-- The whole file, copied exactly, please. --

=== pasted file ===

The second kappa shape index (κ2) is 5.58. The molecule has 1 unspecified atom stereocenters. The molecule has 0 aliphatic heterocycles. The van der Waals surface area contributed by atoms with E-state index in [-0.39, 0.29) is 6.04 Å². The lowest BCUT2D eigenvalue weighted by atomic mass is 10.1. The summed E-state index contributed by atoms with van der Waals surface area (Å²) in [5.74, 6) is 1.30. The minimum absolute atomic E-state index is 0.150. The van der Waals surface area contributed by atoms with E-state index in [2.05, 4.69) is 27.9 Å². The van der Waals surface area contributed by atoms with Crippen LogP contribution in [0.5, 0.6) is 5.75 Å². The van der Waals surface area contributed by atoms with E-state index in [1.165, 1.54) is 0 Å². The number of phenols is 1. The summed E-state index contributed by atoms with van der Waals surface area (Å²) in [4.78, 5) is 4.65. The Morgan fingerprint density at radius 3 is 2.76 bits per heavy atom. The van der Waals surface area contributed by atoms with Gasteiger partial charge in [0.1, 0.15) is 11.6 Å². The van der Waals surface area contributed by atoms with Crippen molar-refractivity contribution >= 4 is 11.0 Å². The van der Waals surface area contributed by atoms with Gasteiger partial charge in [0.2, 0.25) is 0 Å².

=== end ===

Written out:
The second kappa shape index (κ2) is 5.58. The molecule has 1 unspecified atom stereocenters. The molecule has 0 aliphatic heterocycles. The van der Waals surface area contributed by atoms with E-state index in [-0.39, 0.29) is 6.04 Å². The lowest BCUT2D eigenvalue weighted by atomic mass is 10.1. The summed E-state index contributed by atoms with van der Waals surface area (Å²) in [5.74, 6) is 1.30. The minimum absolute atomic E-state index is 0.150. The van der Waals surface area contributed by atoms with E-state index in [2.05, 4.69) is 27.9 Å². The van der Waals surface area contributed by atoms with Crippen LogP contribution in [0.5, 0.6) is 5.75 Å². The van der Waals surface area contributed by atoms with E-state index in [1.165, 1.54) is 0 Å². The number of phenols is 1. The summed E-state index contributed by atoms with van der Waals surface area (Å²) in [4.78, 5) is 4.65. The Morgan fingerprint density at radius 3 is 2.76 bits per heavy atom. The van der Waals surface area contributed by atoms with Gasteiger partial charge in [0.1, 0.15) is 11.6 Å². The van der Waals surface area contributed by atoms with Crippen molar-refractivity contribution >= 4 is 11.0 Å². The van der Waals surface area contributed by atoms with Gasteiger partial charge in [0.2, 0.25) is 0 Å².